Exploration vs. Exploitation
There are a few points to address here  from an optimization and cost effective standpoint  we want the algorithm to learn as quickly as possible. Every mistake costs the bank money, since it does not get its loan back (let alone the interest!). The bank's shareholders would not be happy if it made a series of faulty loans.
A bad scenario is the following: the bank arbitrarily starts off giving loans to group 1 out of 3, and observes a high rate of return. What would incentivize the bank to take a risk and give loans to people from groups 2/3? The less information it has about the groups, the less confident the bank is in giving the loan. What results is a positive feedback loop. The bank gives loans increasingly to group 1 and only learns about this particular group, and ignores the rest. Clearly, not only is this not fair  it could also result in poor performance ( i.e. group 3 could actually have a higher rate of return, but the bank would never learn this).
This problem is called one of exploration vs. exploitation. Since we only learn about the applicants chosen, the bank needs to explore  take occasional risks and give loans to those it is not as certain about (due to a lack of information). To avoid too many losses, it should also exploit its existing knowledge to maximize its chances of getting the loan back. As you can imagine, finding the right balance is tricky. There is a tradeoff between efficiency of learning and maximization of return.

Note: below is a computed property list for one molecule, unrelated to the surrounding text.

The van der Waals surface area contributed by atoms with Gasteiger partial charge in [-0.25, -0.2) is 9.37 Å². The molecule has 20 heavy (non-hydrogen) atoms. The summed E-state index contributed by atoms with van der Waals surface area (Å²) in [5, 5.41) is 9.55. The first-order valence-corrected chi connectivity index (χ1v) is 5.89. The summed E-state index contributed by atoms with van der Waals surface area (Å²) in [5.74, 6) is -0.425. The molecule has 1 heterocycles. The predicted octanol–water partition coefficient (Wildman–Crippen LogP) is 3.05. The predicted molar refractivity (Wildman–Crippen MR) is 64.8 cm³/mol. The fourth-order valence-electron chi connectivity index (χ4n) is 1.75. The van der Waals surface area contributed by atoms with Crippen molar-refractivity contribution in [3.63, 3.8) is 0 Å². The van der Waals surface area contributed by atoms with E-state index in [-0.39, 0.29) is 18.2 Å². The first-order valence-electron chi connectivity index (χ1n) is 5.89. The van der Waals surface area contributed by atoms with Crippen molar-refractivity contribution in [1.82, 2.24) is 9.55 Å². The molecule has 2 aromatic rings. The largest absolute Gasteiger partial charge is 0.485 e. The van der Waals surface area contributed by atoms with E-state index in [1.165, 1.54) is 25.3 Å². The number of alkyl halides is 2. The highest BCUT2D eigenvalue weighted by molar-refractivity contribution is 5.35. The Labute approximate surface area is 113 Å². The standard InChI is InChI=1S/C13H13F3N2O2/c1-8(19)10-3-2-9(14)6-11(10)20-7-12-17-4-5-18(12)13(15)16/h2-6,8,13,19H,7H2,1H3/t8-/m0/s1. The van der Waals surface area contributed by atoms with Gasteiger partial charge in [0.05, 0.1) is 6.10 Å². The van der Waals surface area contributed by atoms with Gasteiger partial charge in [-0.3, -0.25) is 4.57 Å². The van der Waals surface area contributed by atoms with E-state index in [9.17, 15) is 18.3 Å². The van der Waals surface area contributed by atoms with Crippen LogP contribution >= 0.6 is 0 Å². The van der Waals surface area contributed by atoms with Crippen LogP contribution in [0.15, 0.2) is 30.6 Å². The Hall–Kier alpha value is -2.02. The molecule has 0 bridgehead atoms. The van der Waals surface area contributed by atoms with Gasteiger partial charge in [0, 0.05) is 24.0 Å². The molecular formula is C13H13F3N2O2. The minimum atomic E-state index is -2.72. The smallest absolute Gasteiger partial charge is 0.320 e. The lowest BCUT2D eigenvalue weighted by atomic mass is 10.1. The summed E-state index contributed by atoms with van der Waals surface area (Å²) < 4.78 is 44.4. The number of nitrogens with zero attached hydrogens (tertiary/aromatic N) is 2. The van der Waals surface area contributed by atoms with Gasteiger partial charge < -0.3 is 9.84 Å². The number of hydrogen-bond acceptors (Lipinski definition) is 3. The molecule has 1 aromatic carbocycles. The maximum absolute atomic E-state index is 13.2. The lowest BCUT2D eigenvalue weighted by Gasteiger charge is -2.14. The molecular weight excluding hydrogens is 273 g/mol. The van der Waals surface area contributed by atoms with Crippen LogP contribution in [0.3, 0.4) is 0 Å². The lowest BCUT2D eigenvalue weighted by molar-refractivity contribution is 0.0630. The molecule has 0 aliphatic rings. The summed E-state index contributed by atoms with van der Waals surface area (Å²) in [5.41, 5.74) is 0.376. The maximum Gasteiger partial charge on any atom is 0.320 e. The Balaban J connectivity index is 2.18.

Encoding Fairness
Additionally, we want the algorithm to be fair, in the same Rawlsian notion we defined above. We don't just want the algorithm to be asymptotically fair (in the grand scheme of things), but fair at each step.
This restriction can be represented mathematically as follows:
At each time step $t$, for any two individuals $x_{it}$, $x_{jt}$, if $f(x_{it}) \geq f(x_{jt})$, then the probability of choosing individual $i$ is at least that of choosing $j$.
Interval Chaining
We further apply the assumption that each of the $f_i$ quality functions takes the form of a linear function:
$$f_i(x_{i}) = \beta_i \cdot x_{i} = \beta_{i,1} x_{i, 1} + \beta_{i,2} x_{i, 2} + \dots + \beta_{i,d} x_{i, d}$$
A reasonable approach for estimating the $f_i$ functions is to find estimators for the $\beta$ parameters using linear regression.
Algorithm
Before showing the actual algorithm, here is the crux of its logic: for each round, do the following.
For each arm (applicant), compute an estimate for its quality with a corresponding confidence interval. Let $i_{*}^t$ indicate the arm with the largest upper bound for its quality. Then, determine which arms have confidence intervals that when overlapping, form a contiguous chain with $i_{*}^t$'s interval.